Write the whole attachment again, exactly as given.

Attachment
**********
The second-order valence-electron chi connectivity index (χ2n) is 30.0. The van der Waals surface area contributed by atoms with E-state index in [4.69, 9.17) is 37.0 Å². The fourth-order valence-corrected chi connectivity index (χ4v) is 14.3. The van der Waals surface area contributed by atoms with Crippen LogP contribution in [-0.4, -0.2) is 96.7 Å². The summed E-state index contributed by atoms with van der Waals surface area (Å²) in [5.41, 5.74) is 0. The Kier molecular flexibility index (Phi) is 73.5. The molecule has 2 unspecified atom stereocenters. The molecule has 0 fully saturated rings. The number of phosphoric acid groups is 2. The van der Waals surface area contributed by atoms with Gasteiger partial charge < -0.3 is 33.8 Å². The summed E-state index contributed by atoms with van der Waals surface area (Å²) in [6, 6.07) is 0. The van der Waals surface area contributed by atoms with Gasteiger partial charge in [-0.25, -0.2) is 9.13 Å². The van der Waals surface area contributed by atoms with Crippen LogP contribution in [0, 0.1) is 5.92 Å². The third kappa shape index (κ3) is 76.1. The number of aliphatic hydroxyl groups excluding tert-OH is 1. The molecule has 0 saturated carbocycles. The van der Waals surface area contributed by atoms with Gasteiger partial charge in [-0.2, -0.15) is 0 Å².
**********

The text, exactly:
The second-order valence-electron chi connectivity index (χ2n) is 30.0. The van der Waals surface area contributed by atoms with E-state index in [4.69, 9.17) is 37.0 Å². The fourth-order valence-corrected chi connectivity index (χ4v) is 14.3. The van der Waals surface area contributed by atoms with Crippen LogP contribution in [-0.4, -0.2) is 96.7 Å². The summed E-state index contributed by atoms with van der Waals surface area (Å²) in [5.41, 5.74) is 0. The Kier molecular flexibility index (Phi) is 73.5. The molecule has 2 unspecified atom stereocenters. The molecule has 0 fully saturated rings. The number of phosphoric acid groups is 2. The van der Waals surface area contributed by atoms with Gasteiger partial charge < -0.3 is 33.8 Å². The summed E-state index contributed by atoms with van der Waals surface area (Å²) in [6, 6.07) is 0. The van der Waals surface area contributed by atoms with Gasteiger partial charge in [-0.25, -0.2) is 9.13 Å². The van der Waals surface area contributed by atoms with Crippen LogP contribution in [0, 0.1) is 5.92 Å². The third kappa shape index (κ3) is 76.1. The number of aliphatic hydroxyl groups excluding tert-OH is 1. The molecule has 0 saturated carbocycles. The van der Waals surface area contributed by atoms with Gasteiger partial charge in [-0.2, -0.15) is 0 Å².